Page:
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    GWSR DMU group have just put class 117 DMBS 51372 up for sale on Facebook, more pictures and details on the Facebook post

    [​IMG]
     
  10. JohnR

    JohnR New Member

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    Sold for £3,800
     
  11. Wagoniester

    Wagoniester Member

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    Latest TractionAds has come out. Amid the ads of items for sale are:

    2ft Hunslet Tamar
    Class 10 D3849 Colonel Tomline (privately owned at Spa Valley)
    Class 03 D2051 (privately owned at North Norfolk)
    Several carriages and wagons.
    BREL 1981 Railbus RB3 (Irish gauge)

    And various components for steam and diesel locos - bumper offerings this issue it seems.

    https://www.tractionads.co.uk/TRACTION_-_ROLLING_No_146.pdf
     
  12. Paul Grant

    Paul Grant Well-Known Member

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    I don't pretend to understand how locomotives are prices but £95k for a largely unrestored narrow gauge locomotive seems a little steep when a working Class 10 is being offered for £40k.
     
  13. Wenlock

    Wenlock Well-Known Member Friend

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    £40k does seem low to me for a fully working dual-braked diesel shunter.
     
  14. ilvaporista

    ilvaporista Part of the furniture

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    I seem to be reading a different advert. My understanding is a substantially complete and restored chassis and boiler is available. Or have I been out of the UK so long I no longer should be left on my own to read?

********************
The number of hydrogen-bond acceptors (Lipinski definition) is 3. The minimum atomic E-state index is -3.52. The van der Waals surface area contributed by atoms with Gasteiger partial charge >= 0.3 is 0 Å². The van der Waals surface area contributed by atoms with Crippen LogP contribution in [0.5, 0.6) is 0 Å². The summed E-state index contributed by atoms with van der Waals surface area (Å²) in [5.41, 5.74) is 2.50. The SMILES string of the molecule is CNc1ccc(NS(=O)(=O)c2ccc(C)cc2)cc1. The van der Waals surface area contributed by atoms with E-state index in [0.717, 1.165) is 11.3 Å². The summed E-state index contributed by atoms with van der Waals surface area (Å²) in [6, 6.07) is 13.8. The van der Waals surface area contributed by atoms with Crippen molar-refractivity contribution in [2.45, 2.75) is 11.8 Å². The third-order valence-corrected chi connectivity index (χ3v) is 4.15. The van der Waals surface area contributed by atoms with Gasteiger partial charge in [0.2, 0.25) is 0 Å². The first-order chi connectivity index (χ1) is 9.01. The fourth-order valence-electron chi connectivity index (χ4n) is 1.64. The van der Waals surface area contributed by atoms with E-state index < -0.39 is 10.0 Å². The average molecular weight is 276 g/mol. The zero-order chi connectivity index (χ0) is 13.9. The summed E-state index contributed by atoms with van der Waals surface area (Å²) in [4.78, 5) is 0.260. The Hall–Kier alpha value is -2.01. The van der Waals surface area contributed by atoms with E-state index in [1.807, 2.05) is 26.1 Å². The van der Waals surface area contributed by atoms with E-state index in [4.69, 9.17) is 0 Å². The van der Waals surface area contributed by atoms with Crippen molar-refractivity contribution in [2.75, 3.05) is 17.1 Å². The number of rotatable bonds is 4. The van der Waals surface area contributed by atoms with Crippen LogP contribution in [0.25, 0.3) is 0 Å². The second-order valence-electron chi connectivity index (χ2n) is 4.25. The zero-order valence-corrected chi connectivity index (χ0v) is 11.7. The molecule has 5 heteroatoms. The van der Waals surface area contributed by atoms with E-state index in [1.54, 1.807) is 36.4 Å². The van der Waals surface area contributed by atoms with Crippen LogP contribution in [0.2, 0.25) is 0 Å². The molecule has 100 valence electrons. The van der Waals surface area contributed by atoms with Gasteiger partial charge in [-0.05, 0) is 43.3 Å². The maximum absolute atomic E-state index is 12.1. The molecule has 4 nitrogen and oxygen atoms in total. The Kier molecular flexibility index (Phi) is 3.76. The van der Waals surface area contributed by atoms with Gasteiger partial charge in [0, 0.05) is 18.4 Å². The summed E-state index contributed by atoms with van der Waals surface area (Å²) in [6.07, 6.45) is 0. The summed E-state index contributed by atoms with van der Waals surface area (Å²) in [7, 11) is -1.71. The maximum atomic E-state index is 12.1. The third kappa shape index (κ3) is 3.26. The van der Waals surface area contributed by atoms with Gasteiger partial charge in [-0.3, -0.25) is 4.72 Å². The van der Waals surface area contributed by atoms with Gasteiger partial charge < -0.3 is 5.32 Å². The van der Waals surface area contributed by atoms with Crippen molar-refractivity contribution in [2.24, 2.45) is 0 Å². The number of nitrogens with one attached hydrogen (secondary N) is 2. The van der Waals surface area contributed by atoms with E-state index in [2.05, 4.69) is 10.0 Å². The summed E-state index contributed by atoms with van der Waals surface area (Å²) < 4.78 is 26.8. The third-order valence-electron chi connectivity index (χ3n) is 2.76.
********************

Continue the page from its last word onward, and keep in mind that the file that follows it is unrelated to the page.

15. Paul Grant

    Paul Grant Well-Known Member

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    I did wonder if its a bit low.


    I understand a good amount has been done now that I've reread it but I can't work out where that number has come from when untouched locomotives at Preston Steam Services are selling Luttermollers for £35k. Does anyone remember what the Austerity Car Services were brokering a few years back went for in the end?
     
  16. 61624

    61624 Part of the furniture

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    I have heard a figure of 250K mentioned for a comparably-sized 2ft gauge loco restored almost 10 years ago, so 95K for a well advanced project seems very reasonable by comparison.
     
  17. Paul Grant

    Paul Grant Well-Known Member

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    I suspect breaking open the piggy bank won't get me far then!
     
  18. ilvaporista

    ilvaporista Part of the furniture

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    Had any boiler work done recently? Take the figure you are thinking of and add two zeros.. The latest 7 1/4" loco I asked for a quotation was £7500, NG American 2-4-0.
    The boiler for the steam three wheeler repaired in Italy was just under 23'000€ and the work was certification, restaying and 12 flue tubes.
     
  19. ghost

    ghost Part of the furniture

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    I think Preston are fairly well known for being on the steep side with their prices.
    As the work at workshop X on @Mrcow 's ex-Preston loco has shown, they're not in great condition.
     
  20. Paul Grant

    Paul Grant Well-Known Member

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    I thought I had read that somewhere they were asking a lot for old rope. The Beckton tank has always felt a bit overpriced for what it was.
    I'm under no pretence that specialised work like boiler work is now more expensive than ever.